Deposit on glass bottles?

I live in Georgia, where we are not yet required to separate our garbage (they keep telling us “it’s coming”)so everything goes into a little rolling “dumpster” whereupon once a week it is picked up by a garbage truck which compacts as it is driven. Now, we don’t have a “return deposit” offered on our empty bottles so they get taken to the dump with everything else.

I just looked on one of my bottles of Perrier and read that in the New England states, I can get a nickel back on every bottle I recycle. 1) Why only there? And 2) Why, if Georgia doesn’t have a return for deposit program, don’t they drive the bottles to where there is one and use the revenue generated for state programs? It doesn’t make sense to me to just crush them up if they can be used to make money. Am I missing something? is it cost-prohibitive to do this? What do y’all think?


We have a bottle deposit here in Michigan (I’m not sure how they decide which bottles to take deposit on - maybe its on stuff actually bottled in Michigan or a close vicinity).

I personally think it’s great. You pay .10 extra for each bottle you buy (i.e. Coke, beer, etc) but then you get that .10 back when you return the bottles for deposit. This also goes for the cans and plastic pop bottles too.

They probably don’t drive to a different state to deposit the bottles because I would imagine it’s illegal. You do pay for that deposit when you buy the beverage and then get it back when you bring the bottle back, thereby creating a void of that .10. If you didn't buy it in that state but brought the bottle back, you'd short the system by .10. Big deal, huh, but you can see what I mean. It’s actually illegal here in Michigan to try and return bottles that don’t have a Michigan “$.10 bottle deposit” thing on them.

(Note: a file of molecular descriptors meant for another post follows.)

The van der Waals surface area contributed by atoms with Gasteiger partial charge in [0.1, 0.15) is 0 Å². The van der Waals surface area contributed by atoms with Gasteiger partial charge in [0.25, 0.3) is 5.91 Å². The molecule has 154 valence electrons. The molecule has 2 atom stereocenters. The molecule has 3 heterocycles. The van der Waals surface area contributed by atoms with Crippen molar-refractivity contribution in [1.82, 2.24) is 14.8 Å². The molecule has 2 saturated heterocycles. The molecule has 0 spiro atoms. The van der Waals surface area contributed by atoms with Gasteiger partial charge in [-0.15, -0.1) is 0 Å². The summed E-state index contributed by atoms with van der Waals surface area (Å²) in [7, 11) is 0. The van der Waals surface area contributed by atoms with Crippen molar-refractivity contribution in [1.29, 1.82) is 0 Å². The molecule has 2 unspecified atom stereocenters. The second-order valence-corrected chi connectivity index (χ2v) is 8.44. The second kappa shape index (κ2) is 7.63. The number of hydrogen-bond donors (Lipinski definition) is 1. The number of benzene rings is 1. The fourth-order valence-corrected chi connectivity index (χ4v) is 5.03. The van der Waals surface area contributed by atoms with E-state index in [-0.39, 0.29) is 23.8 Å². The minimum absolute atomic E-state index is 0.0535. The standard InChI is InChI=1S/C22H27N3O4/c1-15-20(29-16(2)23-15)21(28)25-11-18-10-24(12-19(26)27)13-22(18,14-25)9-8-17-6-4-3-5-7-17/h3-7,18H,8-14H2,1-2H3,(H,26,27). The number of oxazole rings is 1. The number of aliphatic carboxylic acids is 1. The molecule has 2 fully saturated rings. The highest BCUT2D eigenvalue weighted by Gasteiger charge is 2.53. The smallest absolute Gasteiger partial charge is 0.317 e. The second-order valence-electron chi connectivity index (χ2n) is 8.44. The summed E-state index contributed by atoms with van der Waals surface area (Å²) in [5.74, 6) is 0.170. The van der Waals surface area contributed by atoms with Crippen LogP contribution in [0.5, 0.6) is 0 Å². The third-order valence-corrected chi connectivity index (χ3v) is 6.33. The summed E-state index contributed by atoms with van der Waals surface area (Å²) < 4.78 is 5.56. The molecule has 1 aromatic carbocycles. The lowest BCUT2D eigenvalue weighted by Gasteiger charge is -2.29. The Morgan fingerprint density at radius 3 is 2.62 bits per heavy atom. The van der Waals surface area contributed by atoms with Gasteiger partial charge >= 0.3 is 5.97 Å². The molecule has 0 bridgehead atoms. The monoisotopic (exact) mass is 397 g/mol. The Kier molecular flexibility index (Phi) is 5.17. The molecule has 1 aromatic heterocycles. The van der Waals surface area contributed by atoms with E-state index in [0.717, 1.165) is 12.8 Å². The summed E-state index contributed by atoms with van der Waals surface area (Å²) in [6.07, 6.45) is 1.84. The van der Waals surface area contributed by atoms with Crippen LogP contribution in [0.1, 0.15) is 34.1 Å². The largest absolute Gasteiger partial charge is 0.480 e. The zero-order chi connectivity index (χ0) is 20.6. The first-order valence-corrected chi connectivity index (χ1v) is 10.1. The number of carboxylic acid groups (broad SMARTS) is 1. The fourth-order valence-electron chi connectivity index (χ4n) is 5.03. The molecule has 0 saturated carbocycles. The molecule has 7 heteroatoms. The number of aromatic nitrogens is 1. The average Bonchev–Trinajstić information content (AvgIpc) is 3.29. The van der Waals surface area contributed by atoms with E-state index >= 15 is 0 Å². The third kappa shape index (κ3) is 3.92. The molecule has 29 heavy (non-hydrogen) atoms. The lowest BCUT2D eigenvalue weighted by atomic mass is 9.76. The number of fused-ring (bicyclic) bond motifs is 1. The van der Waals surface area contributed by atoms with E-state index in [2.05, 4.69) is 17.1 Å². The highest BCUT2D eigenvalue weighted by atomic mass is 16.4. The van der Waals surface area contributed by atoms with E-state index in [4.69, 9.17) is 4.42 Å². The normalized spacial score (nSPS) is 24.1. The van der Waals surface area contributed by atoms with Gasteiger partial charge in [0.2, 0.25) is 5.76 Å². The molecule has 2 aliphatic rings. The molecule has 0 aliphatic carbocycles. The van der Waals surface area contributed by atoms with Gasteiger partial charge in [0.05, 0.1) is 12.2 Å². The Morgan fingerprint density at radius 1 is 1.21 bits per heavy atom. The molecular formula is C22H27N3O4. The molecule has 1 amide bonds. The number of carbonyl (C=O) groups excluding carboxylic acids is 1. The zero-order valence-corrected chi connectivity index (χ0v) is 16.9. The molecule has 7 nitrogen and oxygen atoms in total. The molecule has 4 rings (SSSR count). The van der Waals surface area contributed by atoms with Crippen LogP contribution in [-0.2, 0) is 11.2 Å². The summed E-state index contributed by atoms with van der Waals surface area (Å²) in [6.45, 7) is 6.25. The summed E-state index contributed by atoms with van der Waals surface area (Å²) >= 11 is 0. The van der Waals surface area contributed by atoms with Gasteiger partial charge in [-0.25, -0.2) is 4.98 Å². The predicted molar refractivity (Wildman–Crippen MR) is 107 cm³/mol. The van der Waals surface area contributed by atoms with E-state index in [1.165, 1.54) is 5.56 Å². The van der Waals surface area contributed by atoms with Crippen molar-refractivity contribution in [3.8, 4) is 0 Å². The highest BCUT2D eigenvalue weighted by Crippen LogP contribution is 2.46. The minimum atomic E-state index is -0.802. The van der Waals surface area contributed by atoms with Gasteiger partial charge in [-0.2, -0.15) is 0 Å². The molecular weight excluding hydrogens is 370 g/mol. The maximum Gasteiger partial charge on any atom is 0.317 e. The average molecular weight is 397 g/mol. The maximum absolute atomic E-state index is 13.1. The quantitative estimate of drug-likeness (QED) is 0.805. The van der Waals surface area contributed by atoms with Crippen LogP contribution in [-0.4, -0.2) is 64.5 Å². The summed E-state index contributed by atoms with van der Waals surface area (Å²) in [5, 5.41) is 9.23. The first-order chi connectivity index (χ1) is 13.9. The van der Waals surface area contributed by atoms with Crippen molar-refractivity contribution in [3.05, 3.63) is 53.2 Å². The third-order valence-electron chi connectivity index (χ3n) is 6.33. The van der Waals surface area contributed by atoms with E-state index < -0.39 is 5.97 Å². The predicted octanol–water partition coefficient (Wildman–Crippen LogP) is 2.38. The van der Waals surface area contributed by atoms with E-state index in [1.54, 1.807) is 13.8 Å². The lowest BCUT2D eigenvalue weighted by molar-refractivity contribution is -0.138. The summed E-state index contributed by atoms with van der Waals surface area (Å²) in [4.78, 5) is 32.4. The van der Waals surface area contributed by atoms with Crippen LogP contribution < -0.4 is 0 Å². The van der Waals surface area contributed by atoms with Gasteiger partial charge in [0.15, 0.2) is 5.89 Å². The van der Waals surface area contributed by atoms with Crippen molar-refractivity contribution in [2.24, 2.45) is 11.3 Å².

I think it has accomplished two things:

  1. People are less likely to throw bottles out because they are basically little dimes waiting to happen; and
  2. For those that are thrown out, the street people have something they can collect to make a little cash.

One of the janitorial staff was telling me that whenever MSU has a home game (football), there are usually people walking all over campus picking up the left over bottles from the tailgate parties. He said it’s not difficult to make $500 in a weekend just picking up bottles/cans, etc.

Thanks Bunny Girl, for your reply. I had not considered that it would be illegal to get a deposit from a state from which the bottles were not bought. All the more reason why we should have our own glass recycling project.

Here in California, we get screwed. You pay a nickel per container, but you never get it back! When the bill was being debated in the legislature, the bottling and grocery store lobbies made sure that they would not have to take back our empties. If you take containers to a recycler, you get so much per pound, about a dollar for aluminum and five cents a pound for PET. Thats just the scrap value of the containers though; I presume the recyclers make their money on the refunds of the deposits. I think recyclers get the nickel back from the state.